Bhutan Toilet Organization (BTO) could just be the end of the proverbial Bhutanese hunt for bushes at nature’s call.
The now Civil Society Organization come a long way since 2014 when it was first established to instill civic sense by replacing traditional toilet habits with modern, hygienic ones through education, advocacy and social initiative.
In fact, BTO has been given the responsibility to provide toilet facilities during the upcoming national day on December 17, which is going to be held at Haa.
“We plan to launch our national portable toilet fleet during the upcoming national day and we are also planning to set up more than 20 portable toilets during the event,” said the founder of BTO, Passang Tshering, also known as Chablop (toilet instructor).
BTO has earned attention and appreciation from the public as it has managed and cleaned toilets during many public events in schools, offices, monasteries and Dzongs. The members are also working to upgrade public toilets, build toilets along the highway and at tourist hotspots.
Passang Tshering has been a blogger for over a decade and has raised various issues to relevant authorities but when it came to toilets there was nobody he could turn to. With this was borne the BTO aligned along the idea of World Toilet Organization.
“We have enjoyed great support from over more than 1,000 volunteers. They are mostly students from schools and colleges and a good number of civil servants and people working in civil society,” said Passang Tshering adding that BTO has also successfully established toilet clubs in all the 10 colleges across the country.
“These are headed by ambassadors under the Royal University of Bhutan and we have unanimously decided to observe October 8 as University Toilet Day,” he said.
BTO under the Civil Society Organization Authority hopes to take on bigger projects and collaborate with the government in going beyond just the need for basic toilets and advocating on importance of better toilet facilities for proper sanitation.
The organization is also committed toward conservation of the environment and has worked toward making the country open-defecation free. According to Passang Tshering, BTO is also conscious about waste water management and pollution of river and ground water.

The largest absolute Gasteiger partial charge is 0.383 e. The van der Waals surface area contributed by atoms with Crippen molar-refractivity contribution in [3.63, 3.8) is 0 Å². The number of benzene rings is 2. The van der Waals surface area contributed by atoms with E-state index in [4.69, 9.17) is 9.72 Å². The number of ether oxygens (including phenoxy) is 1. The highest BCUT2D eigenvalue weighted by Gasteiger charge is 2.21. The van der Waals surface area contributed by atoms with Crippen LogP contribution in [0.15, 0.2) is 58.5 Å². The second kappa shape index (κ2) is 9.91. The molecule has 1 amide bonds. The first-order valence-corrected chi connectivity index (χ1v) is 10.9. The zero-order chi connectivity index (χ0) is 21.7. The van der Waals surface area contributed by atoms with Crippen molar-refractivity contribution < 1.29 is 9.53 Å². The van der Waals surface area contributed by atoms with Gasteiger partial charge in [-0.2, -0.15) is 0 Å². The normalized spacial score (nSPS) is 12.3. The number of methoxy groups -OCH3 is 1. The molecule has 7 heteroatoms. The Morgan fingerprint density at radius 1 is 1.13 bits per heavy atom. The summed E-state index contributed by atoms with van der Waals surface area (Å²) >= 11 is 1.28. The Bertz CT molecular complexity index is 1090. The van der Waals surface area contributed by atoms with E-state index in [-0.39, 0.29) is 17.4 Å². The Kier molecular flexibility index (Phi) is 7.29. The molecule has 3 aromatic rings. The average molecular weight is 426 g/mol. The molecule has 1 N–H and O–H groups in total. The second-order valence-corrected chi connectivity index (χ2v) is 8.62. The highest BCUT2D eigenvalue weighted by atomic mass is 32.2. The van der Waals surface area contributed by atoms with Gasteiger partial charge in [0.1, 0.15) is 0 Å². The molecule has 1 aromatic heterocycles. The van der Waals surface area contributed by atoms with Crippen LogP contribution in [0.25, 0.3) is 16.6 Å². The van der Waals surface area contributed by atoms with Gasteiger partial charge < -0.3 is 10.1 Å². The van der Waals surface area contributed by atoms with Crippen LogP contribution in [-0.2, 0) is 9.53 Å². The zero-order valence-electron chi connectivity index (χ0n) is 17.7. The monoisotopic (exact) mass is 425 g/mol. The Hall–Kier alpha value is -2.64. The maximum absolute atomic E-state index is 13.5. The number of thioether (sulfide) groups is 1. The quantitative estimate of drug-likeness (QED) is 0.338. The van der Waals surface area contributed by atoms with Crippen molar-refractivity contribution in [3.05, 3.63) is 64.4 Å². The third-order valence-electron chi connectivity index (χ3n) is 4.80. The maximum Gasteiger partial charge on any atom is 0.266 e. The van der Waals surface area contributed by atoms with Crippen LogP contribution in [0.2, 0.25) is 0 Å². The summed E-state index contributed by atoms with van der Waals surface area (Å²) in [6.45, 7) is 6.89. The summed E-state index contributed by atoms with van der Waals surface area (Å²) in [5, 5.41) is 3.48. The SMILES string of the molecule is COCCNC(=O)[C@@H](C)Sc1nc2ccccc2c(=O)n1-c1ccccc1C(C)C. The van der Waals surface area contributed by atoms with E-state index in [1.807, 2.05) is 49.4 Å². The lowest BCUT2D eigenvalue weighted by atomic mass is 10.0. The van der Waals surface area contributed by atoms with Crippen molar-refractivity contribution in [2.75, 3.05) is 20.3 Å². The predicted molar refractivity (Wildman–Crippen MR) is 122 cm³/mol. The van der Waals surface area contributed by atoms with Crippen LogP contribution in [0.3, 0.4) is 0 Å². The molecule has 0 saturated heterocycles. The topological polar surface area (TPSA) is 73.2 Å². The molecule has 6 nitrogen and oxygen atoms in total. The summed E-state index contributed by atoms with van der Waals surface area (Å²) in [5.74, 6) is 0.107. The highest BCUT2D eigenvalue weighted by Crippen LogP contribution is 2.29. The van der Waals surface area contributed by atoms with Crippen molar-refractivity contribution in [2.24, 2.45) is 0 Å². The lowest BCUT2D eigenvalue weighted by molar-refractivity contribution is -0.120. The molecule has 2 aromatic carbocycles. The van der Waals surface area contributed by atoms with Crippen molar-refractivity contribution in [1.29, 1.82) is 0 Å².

“We shall make sure that no sewer flows directly into the stream or river system. In places where there is central sewer management system, we will push for mandatory connection to the main sewer system.”
Rinchen Choden Karpo, a volunteer with BTO at Sherubtse College, said: “As of now, I have seen BTO working really hard in our college and locality. I have seen the organization cleaning toilets both within and outside the college.”
She added that the organization is indeed benefiting the locality by preventing infectious diseases like diarrhea, typhoid and flu.
“Additionally, it has helped create awareness in the minds of people bringing peace and harmony in the community. Therefore, I would say BTO is doing a great job and will go places,” she said.
BTO has a larger vision that includes making toilets girl-friendly and accessible to people with disabilities, establishing a portable toilet unit for public events, and advocating and empowering individuals about clean toilet habits.
Recently, the organization that is now gaining popularity and attention from both the public and authorities, provided toilet policing for over 20 days until people got used to using the toilet during kanjur lung at Kuenselphodrang.
Till now, the organization has conducted around more than 100 toilet cleaning campaigns and has been at all major public events across the country.
“Our services are free but in the future we will charge a fee to private companies to generate fund for sustaining the organization,” said Passang Tshering.
BTO awarded certificates to over 1,200 volunteers but hundreds more worked without any tokens of recognition, keeping the spirit of community service alive.
Jigme Wangchen from Thimphu